The Amnesty International report is based on interviews with over 40 former captives who were among hundreds of women and girls from the Yazidi religious minority captured by ISIS fighters in early August when the militants overran their hometown of Sinjar.
Hundreds were killed in the attack, and tens of thousands were either stranded in nearby Mount Sinjar or fled mostly to the Kurdish-held parts of northern Iraq.
The London-based group said the captives, including girls aged 10-12, faced torture, rape, forced marriage and were "sold" or given as "gifts" to ISIS fighters or their supporters in militant-held areas in Iraq and Syria. Often, captives were forced to convert to Islam.
|'They seem to genuinely believe that it is their right |
to treat the Yazidi women and girls in this manner.'
"Many of those held as sexual slaves are children — girls aged 14, 15 or even younger," Rovera added.
Some captives took their own lives
Fearful of rape, some captives took their own lives — like the 19-year old Jilan, according to her brother and one of the 20 girls who were with her.
"One day we were given clothes that looked like dance costumes and were told to bathe and wear those clothes," said the girl quoted in the report. "Jilan killed herself in the bathroom. She cut her wrists and hanged herself. She was very beautiful; I think she knew she was going to be taken away by a man and that is why she killed herself," added the girl, who was among those who later escaped.
Members of the Kurdish People's Protection Units (YPG) patrol near the border between Syria and Iraq on Dec. 22, 2014. On Sunday, Kurdish and Yazidi fighters made gains towards retaking the nearby town of Sinjar from ISIS after breaking a months-long siege of the mountain above it.
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It was unclear how many Yazidi women were abducted, but Iraq's Human Rights Ministry put the number in the "hundreds." Amnesty reports said the number is "possibly thousands."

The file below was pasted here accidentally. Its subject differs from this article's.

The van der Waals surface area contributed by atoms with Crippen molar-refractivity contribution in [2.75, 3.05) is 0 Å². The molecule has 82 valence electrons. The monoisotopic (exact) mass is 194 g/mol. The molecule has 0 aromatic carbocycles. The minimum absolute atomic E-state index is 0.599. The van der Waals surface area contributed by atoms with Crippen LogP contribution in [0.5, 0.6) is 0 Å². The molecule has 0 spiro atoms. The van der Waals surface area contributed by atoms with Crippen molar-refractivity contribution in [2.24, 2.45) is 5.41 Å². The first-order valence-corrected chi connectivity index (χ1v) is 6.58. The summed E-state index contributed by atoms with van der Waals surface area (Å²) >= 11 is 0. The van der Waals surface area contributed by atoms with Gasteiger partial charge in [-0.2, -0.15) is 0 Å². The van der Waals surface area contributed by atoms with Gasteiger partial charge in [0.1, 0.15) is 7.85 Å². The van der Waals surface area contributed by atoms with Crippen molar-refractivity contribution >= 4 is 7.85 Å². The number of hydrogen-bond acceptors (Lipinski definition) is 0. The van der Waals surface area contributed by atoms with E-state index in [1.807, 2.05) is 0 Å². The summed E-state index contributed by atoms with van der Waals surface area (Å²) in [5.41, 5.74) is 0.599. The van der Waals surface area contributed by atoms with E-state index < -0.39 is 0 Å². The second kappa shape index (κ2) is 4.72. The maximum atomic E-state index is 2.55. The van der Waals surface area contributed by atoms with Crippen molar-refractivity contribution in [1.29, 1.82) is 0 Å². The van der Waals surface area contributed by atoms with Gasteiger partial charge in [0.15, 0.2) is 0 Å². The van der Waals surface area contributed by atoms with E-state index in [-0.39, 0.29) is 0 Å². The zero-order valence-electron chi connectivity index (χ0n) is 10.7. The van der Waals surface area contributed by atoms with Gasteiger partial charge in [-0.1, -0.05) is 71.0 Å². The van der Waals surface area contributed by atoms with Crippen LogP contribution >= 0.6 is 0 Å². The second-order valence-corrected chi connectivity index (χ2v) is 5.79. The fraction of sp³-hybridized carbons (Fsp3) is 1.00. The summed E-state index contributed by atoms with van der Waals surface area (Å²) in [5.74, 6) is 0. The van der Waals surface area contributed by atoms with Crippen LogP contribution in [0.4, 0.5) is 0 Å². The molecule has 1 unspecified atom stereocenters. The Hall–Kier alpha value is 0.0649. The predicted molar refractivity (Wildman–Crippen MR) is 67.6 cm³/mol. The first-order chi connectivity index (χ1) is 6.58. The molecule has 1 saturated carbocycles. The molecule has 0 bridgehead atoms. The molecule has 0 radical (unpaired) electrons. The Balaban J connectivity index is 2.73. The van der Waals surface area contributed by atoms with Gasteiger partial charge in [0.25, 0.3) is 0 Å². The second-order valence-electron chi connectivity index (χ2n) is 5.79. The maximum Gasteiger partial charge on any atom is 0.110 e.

In an interview with CBC's As It Happens, Rovera said "the systematic nature" of the attacks amount to ethnic cleansing.
"The perpetrators are not only not trying to hide the crimes they are committing, but they are boasting about it," she said. "They seem to genuinely believe that it is their right to treat the Yazidi women and girls in this manner." And, indeed, they do have that right according to Mohammed who ruled that captured physical slaves could be sexual slaves at their masters will.
An October article in a magazine purportedly published by ISIS laid out in detail the group's ongoing effort to sell captured Yazidi "slaves" to militants in Iraq and Syria.
"They are acting with absolute impunity," said Rovera.
Captured during summer offensive
The Yazidis are a centuries-old religious minority viewed as apostates by extremists in Iraq. They have suffered religious persecution for generations because of their beliefs, which include some elements similar to Christianity, Judaism and other ancient religions.
The June onslaught by ISIS stunned Iraqi security forces and the military, which melted away and withdrew as the extremists advanced, capturing key cities and towns in the country's north. The militants also targeted Iraq's indigenous religious minorities, including Christians and Yazidis, forcing tens of thousands from their homes.
Since then, ISIS has carved out a self-styled caliphate in the large area straddling the Iraqi-Syrian border that it now controls.
Alarmed with their advance, the U.S. launched airstrikes in early August on the militant-held areas in Iraq, in an effort to help the Iraqi forces repel the growing militant threat. Since then, some progress has been made on the ground by government forces, Kurdish fighters and Shia militias.